Oftentimes, there is no alternative to polling. Suppose there’s some free public data source, like weather information, accessible through a REST API, where the data is encoded in JSON. Say the data owners require clients to sign up for an API key. Most such free services I’ve used just update data fields at the source — and that’s it. They don’t send push notifications to every developer with an API key. They expect clients to poll their API to find out if, for example, the temperature has changed. While some such services allow retail clients to subscribe to push notifications to get informed about changes, many don’t support this type of overhead for clients who are developers.

There are other use cases beyond polling, like coordinating an app’s performance of a series of steps at regular intervals.

Encoding a basic Timer in Swift

I’ll walk you through setting up and configuring a Timer in Swift, starting it ticking, pausing it, resuming it, stopping it, and restarting it. You can download my sample project from GitHub, which is finished and ready to run, and read along, or follow the steps I describe below and build the project from scratch. Either way, read along with me.

Create a new Xcode project using the iOS Single View App template.


Add two UIButton instances, a UITextField instance, and a UIProgressView in Main.storyboard. Add Auto Layout constraints. Create an IBAction for each button and an IBOutlet for the text field and progress view by control-dragging from the storyboard into ViewController.swift, like this:

Open up the ViewController.swift file. Add the following properties to the ViewController class:

Remember that since we rarely initialize an instance of UIViewController subclass programmatically, all those properties I just added were either optionals or had initial values assigned.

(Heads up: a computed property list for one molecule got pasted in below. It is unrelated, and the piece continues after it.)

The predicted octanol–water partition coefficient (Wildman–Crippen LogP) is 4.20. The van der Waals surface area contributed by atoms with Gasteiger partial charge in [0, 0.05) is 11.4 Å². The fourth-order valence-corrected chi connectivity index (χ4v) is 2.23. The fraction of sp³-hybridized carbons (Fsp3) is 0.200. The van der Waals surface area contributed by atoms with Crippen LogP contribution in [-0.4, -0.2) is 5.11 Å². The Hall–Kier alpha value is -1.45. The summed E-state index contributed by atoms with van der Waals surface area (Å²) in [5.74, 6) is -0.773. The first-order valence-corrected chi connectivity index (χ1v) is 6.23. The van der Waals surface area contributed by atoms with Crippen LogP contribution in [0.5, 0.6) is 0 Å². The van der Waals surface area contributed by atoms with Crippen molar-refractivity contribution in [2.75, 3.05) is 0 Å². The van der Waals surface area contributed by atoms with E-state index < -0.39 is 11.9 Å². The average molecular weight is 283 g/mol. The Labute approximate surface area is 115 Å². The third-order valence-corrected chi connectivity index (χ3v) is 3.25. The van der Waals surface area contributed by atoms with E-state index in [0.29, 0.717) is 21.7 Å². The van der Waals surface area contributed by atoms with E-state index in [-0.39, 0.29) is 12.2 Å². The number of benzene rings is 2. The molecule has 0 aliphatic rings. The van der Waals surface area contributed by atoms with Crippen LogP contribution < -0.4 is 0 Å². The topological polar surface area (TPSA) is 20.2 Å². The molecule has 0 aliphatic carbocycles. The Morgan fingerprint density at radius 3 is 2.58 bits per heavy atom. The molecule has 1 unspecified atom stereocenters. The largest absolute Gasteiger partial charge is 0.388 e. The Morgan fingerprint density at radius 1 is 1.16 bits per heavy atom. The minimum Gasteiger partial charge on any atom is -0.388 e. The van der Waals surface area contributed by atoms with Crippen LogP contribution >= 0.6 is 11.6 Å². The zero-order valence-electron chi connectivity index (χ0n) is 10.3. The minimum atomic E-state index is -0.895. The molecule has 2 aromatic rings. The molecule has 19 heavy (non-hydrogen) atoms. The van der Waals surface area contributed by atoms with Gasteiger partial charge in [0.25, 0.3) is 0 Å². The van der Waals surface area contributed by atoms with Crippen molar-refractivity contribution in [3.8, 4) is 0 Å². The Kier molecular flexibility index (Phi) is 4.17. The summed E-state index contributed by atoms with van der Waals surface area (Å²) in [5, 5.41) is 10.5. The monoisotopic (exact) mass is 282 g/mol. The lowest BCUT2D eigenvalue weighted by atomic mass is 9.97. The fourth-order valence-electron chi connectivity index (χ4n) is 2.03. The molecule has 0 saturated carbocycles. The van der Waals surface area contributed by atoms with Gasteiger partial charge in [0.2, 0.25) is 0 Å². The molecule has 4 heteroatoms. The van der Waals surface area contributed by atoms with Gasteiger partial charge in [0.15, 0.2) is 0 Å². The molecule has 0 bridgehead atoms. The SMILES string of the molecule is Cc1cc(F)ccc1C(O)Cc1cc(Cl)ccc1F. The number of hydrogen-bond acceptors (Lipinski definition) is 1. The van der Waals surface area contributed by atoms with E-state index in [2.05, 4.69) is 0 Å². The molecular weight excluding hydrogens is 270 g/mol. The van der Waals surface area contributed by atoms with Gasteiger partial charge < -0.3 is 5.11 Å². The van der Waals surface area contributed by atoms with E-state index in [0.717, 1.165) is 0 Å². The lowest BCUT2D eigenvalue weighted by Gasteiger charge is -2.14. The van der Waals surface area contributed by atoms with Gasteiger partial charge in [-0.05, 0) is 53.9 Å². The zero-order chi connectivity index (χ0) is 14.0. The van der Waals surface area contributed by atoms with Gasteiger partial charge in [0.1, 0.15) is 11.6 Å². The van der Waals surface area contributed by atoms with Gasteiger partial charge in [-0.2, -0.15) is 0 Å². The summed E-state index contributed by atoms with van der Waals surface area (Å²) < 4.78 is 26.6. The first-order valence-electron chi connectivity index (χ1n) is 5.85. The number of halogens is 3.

To keep my code “bounded,” I generally always set the maximum number of times that a timer can be fired (totalTicks). Even in cases where my timers run for the whole life of an app, I generally enforce this boundary condition to help during development — and especially debugging — of timer code.


When we start the app, we’ll do some simple initialization:

Creating and starting the timer

To start a timer, we literally need to create one. In use cases like I laid out in the introduction to this tutorial we use the Timer class’s scheduledTimer type method. Please review the method’s documentation. It says that the scheduledTimer method “Creates a timer and schedules it on the current run loop in the default mode.” I want you to learn about the Timer class’s lifecycle, so we’ll create our Timer and destroy Timer instances to allow starting, pausing, and resuming. Add the following code to the “Start” button’s IBAction:

The first line in this function creates a Timer instance I’ve declared as countingTimer. Let’s review the scheduledTimer method’s arguments:

  • timeInterval: The time between “firings of the timer” (kinda like the time between ticks on a clock, but less than or equal to or more than a second);
  • target: The object on which we call the selector, and since we define the selector in ViewController, that’s this object, ViewController, or as we write it as an argument, self;
  • selector: A function that is called on each timer fire or “tick” as I like to call them;